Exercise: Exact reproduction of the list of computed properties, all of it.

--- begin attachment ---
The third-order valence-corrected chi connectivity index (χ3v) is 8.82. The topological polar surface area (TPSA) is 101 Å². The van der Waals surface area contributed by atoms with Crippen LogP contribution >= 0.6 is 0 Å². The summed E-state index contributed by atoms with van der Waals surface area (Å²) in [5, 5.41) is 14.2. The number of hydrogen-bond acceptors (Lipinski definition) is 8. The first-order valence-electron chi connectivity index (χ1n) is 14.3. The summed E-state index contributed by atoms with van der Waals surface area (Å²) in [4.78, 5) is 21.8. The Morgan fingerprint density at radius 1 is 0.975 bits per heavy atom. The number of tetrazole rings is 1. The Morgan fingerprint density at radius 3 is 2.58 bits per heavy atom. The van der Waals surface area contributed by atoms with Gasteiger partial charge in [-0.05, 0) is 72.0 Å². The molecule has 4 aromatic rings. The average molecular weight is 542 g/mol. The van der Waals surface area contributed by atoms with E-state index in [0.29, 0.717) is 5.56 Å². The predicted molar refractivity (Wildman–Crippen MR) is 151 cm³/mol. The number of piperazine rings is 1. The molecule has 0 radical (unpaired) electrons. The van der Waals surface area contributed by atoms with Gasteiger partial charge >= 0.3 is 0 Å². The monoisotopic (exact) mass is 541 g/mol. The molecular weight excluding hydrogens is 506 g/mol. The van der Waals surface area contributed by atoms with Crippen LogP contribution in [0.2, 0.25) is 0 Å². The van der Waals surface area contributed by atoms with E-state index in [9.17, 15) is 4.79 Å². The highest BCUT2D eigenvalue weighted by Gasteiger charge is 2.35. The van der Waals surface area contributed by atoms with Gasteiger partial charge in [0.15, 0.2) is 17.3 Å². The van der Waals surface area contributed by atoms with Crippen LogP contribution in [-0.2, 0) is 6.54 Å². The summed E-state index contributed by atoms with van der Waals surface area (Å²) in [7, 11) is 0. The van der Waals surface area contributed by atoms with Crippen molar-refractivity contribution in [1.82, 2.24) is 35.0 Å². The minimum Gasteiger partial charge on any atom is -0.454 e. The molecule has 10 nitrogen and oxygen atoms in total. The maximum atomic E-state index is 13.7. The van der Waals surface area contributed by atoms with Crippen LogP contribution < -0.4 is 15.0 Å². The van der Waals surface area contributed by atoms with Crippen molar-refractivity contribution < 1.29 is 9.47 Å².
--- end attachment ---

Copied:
The third-order valence-corrected chi connectivity index (χ3v) is 8.82. The topological polar surface area (TPSA) is 101 Å². The van der Waals surface area contributed by atoms with Crippen LogP contribution >= 0.6 is 0 Å². The summed E-state index contributed by atoms with van der Waals surface area (Å²) in [5, 5.41) is 14.2. The number of hydrogen-bond acceptors (Lipinski definition) is 8. The first-order valence-electron chi connectivity index (χ1n) is 14.3. The summed E-state index contributed by atoms with van der Waals surface area (Å²) in [4.78, 5) is 21.8. The Morgan fingerprint density at radius 1 is 0.975 bits per heavy atom. The number of tetrazole rings is 1. The Morgan fingerprint density at radius 3 is 2.58 bits per heavy atom. The van der Waals surface area contributed by atoms with Gasteiger partial charge in [-0.05, 0) is 72.0 Å². The molecule has 4 aromatic rings. The average molecular weight is 542 g/mol. The van der Waals surface area contributed by atoms with E-state index in [0.29, 0.717) is 5.56 Å². The predicted molar refractivity (Wildman–Crippen MR) is 151 cm³/mol. The number of piperazine rings is 1. The molecule has 0 radical (unpaired) electrons. The van der Waals surface area contributed by atoms with Gasteiger partial charge >= 0.3 is 0 Å². The monoisotopic (exact) mass is 541 g/mol. The molecular weight excluding hydrogens is 506 g/mol. The van der Waals surface area contributed by atoms with Crippen LogP contribution in [0.2, 0.25) is 0 Å². The van der Waals surface area contributed by atoms with E-state index in [9.17, 15) is 4.79 Å². The highest BCUT2D eigenvalue weighted by Gasteiger charge is 2.35. The van der Waals surface area contributed by atoms with Gasteiger partial charge in [0.15, 0.2) is 17.3 Å². The van der Waals surface area contributed by atoms with Crippen LogP contribution in [-0.2, 0) is 6.54 Å². The summed E-state index contributed by atoms with van der Waals surface area (Å²) in [7, 11) is 0. The van der Waals surface area contributed by atoms with Crippen molar-refractivity contribution in [1.82, 2.24) is 35.0 Å². The minimum Gasteiger partial charge on any atom is -0.454 e. The molecule has 10 nitrogen and oxygen atoms in total. The maximum atomic E-state index is 13.7. The van der Waals surface area contributed by atoms with Crippen LogP contribution < -0.4 is 15.0 Å². The van der Waals surface area contributed by atoms with Crippen molar-refractivity contribution < 1.29 is 9.47 Å².